Handing Off for Life

There will be burgers, pancakes and silly stunts — people wearing crazy hats, walking backwards, eating s’mores and collecting playing cards around the track of the Martha’s Vineyard Regional High School, hoping for a winning hand by lap five. It is the American Cancer Society’s Relay for Life, and the poker run lap is apt, for every day involves high stakes when you find yourself in the casino of cancer.

When tonight begins one of the most poignant, rambunctious, intergenerational and successful of the Island’s many annual fund-raisers, it will be in the spirit of people such as Islander Kathleen O’Sullivan. Her goal for this year’s Relay for Life was to raise one hundred dollars. She has far surpassed that; over time, she has raised more than twenty-five thousand dollars. “I Relay because I want to see an end to cancer during my lifetime,” she writes, “to celebrate the lives of those who have battled cancer, remember loved ones lost, and support the society’s lifesaving mission by fighting back against a disease that has already taken too much.

“Cancer has now become more personal as my husband was diagnosed and treated last year for skin cancer that had travelled to his neck. He had seven weeks of radiation traveling off-Island every day either by car or Angel Flight.

“We need to find a cure for cancer, it is a terrible disease.”

As for Angel Flights, the critical nonprofit which on Wednesday of this week celebrated its fifteenth year of service, we add our heartfelt thanks and admiration. Those pilots’ skill, grace and humor give meaning to the word angel. Kathleen and those who walk with her and those many Vineyarders who prepare and participate in the relay are our angels too.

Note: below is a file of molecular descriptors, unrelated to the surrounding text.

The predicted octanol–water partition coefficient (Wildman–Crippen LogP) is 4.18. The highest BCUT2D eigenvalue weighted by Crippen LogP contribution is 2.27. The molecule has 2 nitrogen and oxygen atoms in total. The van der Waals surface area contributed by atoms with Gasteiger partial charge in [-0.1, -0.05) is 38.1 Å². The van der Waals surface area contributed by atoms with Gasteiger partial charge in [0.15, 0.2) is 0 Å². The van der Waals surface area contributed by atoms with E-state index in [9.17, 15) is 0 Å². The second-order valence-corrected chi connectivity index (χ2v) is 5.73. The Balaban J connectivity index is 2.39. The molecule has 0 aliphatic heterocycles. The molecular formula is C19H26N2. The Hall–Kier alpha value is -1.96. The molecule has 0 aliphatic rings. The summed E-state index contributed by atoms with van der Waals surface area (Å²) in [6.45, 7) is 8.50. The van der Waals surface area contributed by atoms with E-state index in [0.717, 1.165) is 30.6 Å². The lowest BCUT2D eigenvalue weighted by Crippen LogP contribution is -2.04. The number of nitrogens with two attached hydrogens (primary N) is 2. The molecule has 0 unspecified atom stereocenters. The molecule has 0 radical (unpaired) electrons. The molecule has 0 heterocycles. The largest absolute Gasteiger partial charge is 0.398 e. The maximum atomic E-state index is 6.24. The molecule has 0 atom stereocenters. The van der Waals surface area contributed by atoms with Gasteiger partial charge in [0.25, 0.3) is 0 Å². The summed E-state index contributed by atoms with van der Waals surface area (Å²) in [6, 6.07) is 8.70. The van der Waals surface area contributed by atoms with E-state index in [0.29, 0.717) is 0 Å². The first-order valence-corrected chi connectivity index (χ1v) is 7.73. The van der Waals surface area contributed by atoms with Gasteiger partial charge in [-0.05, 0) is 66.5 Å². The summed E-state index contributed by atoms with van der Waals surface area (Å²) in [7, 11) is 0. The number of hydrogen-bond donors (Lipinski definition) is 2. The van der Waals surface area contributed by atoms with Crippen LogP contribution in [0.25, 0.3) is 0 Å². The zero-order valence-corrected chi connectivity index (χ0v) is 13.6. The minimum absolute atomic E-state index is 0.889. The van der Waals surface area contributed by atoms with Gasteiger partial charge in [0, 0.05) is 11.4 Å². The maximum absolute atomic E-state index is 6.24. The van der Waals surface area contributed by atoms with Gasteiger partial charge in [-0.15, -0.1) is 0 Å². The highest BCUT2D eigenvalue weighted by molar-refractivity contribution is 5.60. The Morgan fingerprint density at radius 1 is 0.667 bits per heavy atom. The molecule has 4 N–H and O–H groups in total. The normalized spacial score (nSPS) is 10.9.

Spectators are welcome. Children’s activities begin right after school today, and Rotary Club members will be grilling burgers for all comers from five to eight tonight (and pancakes from seven to nine Saturday morning). The relay proper, however, begins at six-thirty with the Survivors’ Lap, a genuine victory lap for those who have met cancer close up, in all its overwhelming pain, and are still with us. Some of them are our teachers, taxi drivers, chefs, carpenters. Some were spotted at the Tisbury town picnic on Memorial Day, swaying to the music, evoking awe, imbuing onlookers with faith.

Many of us have fathers, mothers, friends and others who dance only in our hearts now; those lost loved ones are remembered with luminaria that will light the track tonight. Candles in the sand-weighted paper bags remind us that their lives still glow in our broken hearts. One friend put her loss this way: “It’s like a bone that never heals properly; it still hurts when it gets cold, but you learn to dance with the limp.”

So dance around that track, relayers. Play your hand at the odds that seem so stacked against finding a cure for this disease. We’ll deal you all our hearts.